Do our names really influence who we will become?
I mean, we don't get to choose them, that honor is left up to our well-meaning, but occasionally clueless, parents. And for the most part, we live with whatever moniker has been foisted upon us by emotionally-compromised fathers or mothers who may or may not have had a little too much pain medication prior to completing our birth certificate. It is not a typical matter for deep philosophical reflection. Unless you were the victim of an extremely malicious parent like that unfortunate boy named Sue, then you probably suffered no lasting trauma associated with your name.
Not long ago, I was asked, "Do you love your name? Or hate it?" The question itself implies that people fall in one of two very distinct camps. But after a great deal of reflection, I decided there are too many gray areas involved to give a definitive answer. Over the course of my life, there have been many times I didn't particularly care for my name, but for better or worse, it is mine. So, here is my answer to that well-meaning, but poorly phrased, question.
It Could Have Been Worse
Before I came to live in this world, my mom and dad engaged in a typical debate held between couples readying themselves for the arrival of a new family member. They could not agree on a name. Although they each produced solid arguments for their choices and tenaciously defended their positions, my mom emerged the winner. Victorious, she named me Carey – but it could have been worse.
People have always struggled with the proper spelling of my name. In an attempt to make a common name less ordinary, Mom decided a change in spelling was necessary. Businesses, employers, friends, and even family have frequently misspelled my name over the course of my life. My own grandpa never learned to spell my name accurately, which led to the receipt of yearly handwritten birthday greetings addressed to C-a-r-r-y, C-a-r-r-i-e, C-a-r-y, and even K-e-r-r-y. Of course, it could have been worse. Even though the name is misspelled, I still know they are talking to me. They could have gotten the name completely wrong. Can you imagine being referred to as Terry or Sherry or even as Mary. Misspelling doesn’t seem quite so bad when compared to misidentification.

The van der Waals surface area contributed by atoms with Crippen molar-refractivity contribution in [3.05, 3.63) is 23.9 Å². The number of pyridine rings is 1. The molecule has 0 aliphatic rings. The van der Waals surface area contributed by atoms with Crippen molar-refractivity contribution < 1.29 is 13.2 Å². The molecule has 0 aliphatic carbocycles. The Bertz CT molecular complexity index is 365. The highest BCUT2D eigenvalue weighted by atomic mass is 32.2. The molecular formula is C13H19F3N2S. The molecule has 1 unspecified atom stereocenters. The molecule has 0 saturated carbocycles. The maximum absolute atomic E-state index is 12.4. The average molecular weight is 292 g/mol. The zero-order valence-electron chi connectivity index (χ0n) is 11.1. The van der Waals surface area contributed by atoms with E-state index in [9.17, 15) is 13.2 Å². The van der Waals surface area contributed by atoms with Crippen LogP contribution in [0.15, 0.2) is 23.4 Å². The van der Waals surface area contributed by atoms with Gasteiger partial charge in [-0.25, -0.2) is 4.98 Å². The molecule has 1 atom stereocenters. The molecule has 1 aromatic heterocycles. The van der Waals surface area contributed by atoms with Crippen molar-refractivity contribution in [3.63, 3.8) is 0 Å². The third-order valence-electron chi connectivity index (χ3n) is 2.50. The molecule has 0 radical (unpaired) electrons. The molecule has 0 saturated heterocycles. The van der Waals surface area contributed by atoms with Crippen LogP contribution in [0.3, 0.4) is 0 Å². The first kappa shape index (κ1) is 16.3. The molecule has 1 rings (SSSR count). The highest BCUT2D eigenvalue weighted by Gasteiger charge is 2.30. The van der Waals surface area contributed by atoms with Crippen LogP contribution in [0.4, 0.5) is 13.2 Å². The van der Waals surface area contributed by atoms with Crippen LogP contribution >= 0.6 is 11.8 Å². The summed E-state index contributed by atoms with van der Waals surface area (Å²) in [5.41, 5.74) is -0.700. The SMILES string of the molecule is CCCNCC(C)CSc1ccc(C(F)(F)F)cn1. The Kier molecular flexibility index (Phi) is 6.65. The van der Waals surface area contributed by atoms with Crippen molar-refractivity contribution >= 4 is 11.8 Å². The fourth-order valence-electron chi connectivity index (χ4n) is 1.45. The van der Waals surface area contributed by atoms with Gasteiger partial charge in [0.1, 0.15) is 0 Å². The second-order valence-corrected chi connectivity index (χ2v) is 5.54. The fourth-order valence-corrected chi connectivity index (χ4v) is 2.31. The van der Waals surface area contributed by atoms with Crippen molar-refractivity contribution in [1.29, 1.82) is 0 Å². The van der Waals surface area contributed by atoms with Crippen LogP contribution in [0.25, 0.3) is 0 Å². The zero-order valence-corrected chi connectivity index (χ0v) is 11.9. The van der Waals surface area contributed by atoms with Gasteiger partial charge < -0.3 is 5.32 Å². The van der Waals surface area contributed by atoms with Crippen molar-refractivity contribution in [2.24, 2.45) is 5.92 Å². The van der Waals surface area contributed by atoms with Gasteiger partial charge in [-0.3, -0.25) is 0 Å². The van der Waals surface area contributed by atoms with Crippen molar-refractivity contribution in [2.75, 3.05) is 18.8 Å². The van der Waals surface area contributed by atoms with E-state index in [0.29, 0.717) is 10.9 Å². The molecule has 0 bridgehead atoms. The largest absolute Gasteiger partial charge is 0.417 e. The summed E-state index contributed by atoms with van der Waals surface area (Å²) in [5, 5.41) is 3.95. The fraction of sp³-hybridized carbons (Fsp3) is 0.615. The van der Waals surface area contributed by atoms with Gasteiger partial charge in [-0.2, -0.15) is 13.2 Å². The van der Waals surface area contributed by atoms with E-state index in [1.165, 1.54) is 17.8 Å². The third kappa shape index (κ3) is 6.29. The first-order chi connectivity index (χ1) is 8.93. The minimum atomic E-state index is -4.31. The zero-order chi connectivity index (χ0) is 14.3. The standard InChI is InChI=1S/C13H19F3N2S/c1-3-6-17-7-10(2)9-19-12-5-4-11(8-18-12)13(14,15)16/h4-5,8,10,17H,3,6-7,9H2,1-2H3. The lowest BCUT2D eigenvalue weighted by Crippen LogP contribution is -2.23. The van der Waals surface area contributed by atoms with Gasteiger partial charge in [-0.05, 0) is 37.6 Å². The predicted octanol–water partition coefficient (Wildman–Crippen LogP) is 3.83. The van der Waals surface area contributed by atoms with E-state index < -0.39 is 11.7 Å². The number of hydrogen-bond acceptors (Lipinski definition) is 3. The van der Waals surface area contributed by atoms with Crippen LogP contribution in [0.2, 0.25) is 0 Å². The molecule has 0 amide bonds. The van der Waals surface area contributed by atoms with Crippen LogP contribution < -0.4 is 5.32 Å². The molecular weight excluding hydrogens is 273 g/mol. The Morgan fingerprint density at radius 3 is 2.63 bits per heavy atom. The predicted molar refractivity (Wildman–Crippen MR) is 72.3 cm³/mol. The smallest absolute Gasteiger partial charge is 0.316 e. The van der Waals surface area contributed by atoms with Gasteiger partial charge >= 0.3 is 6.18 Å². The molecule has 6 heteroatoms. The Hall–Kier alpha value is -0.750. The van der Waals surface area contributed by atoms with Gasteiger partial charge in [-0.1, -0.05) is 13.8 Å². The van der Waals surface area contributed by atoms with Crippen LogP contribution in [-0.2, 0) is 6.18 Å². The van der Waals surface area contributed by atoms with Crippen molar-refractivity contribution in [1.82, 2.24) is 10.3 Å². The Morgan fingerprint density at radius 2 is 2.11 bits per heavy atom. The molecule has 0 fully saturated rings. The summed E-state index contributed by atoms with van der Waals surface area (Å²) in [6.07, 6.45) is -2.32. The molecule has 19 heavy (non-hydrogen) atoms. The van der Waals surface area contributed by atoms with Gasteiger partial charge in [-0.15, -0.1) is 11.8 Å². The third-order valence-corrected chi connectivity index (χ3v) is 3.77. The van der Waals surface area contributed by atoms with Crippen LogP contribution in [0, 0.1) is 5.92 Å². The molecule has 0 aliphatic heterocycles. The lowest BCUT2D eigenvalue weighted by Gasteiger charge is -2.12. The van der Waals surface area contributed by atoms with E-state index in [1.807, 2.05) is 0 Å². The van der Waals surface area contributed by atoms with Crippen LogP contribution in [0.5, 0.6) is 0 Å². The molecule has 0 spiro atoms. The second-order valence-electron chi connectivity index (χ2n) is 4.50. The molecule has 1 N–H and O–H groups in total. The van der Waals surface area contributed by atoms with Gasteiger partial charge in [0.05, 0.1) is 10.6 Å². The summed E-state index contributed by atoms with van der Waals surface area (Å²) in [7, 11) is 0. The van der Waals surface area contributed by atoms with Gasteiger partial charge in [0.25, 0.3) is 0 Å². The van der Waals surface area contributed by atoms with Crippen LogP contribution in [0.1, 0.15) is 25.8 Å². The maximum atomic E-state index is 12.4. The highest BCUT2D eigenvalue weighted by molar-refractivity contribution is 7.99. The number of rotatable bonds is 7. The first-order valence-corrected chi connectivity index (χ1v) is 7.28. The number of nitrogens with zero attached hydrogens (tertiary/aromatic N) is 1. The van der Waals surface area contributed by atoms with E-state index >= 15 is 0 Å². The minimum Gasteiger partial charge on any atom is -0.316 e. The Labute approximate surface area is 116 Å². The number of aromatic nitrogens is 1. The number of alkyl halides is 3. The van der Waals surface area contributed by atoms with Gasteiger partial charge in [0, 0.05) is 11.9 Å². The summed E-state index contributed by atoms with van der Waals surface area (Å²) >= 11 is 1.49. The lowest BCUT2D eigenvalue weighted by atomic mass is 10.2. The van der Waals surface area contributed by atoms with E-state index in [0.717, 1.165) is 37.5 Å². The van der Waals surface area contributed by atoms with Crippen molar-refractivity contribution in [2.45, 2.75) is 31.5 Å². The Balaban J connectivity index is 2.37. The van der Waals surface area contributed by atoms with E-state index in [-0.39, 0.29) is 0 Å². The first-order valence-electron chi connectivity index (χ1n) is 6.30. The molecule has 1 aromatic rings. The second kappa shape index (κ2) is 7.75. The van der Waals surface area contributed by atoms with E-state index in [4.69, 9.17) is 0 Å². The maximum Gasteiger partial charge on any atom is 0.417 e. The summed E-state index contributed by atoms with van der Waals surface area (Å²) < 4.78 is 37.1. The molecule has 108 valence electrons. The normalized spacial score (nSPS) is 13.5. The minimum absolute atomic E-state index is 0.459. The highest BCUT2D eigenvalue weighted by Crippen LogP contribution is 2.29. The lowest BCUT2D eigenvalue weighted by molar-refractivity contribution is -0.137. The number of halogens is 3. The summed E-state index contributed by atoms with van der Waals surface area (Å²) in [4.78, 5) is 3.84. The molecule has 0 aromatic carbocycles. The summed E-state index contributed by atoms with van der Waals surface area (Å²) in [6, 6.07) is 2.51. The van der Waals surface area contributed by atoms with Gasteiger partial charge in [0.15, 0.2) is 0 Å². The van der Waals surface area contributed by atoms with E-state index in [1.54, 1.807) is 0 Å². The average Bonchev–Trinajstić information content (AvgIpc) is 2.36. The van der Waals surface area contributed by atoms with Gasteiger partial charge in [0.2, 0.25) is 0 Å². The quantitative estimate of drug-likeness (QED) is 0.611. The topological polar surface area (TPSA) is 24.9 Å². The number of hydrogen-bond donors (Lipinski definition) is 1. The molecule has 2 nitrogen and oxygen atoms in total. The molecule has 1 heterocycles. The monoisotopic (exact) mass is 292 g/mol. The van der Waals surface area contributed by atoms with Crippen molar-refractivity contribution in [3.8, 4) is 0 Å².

Elementary school was no picnic either. Do you know how many words rhyme with Carey? A lot, that’s how many. Fairy Carey, Merry Carey, Scary Carey, Hairy Carey. Small children love to speak in verse, and when you have a name custom-made for rhyming, that is exactly what you get. However, it could have been worse. These monikers could have followed me into adolescence. Can you imagine being saddled with ‘Hairy Carey’ throughout puberty? That could have been truly devastating.
In high school, I discovered another problem with my given name. It was boring. While my friends possessed beautiful, interesting names – Yvonne, Gwendolyn, Katrina – I held on to plain, old Carey. I was the third Ingall’s sister, the one that never had any exciting adventures or whirlwind love affairs. The clumsy sister that fell down trying to run through the field during the opening credits – yep, that was me. During these years, I sampled new names. I became Talia for several months, and then adopted Meike for nearly a year. Ultimately, I returned to Carey because it could have been worse. My mom could have chosen an old family name like Gladys, Agnes, Gertrude, or Mildred. Can you imagine trying to live with one of those unusual names around other teenagers? Talk about character building! No thank you, I will just stick with simple, traditional, awkward Carey.
In the end, I decided to embrace the name my mom fought to bestow upon me. It is my identifier, and I cannot imagine having any other appellation. I am Carey. Carey is me. Besides, it could have been worse. My dad could have won. Then, I would have been Cadence. Can you imagine being named after a military march song? Yeah, me neither.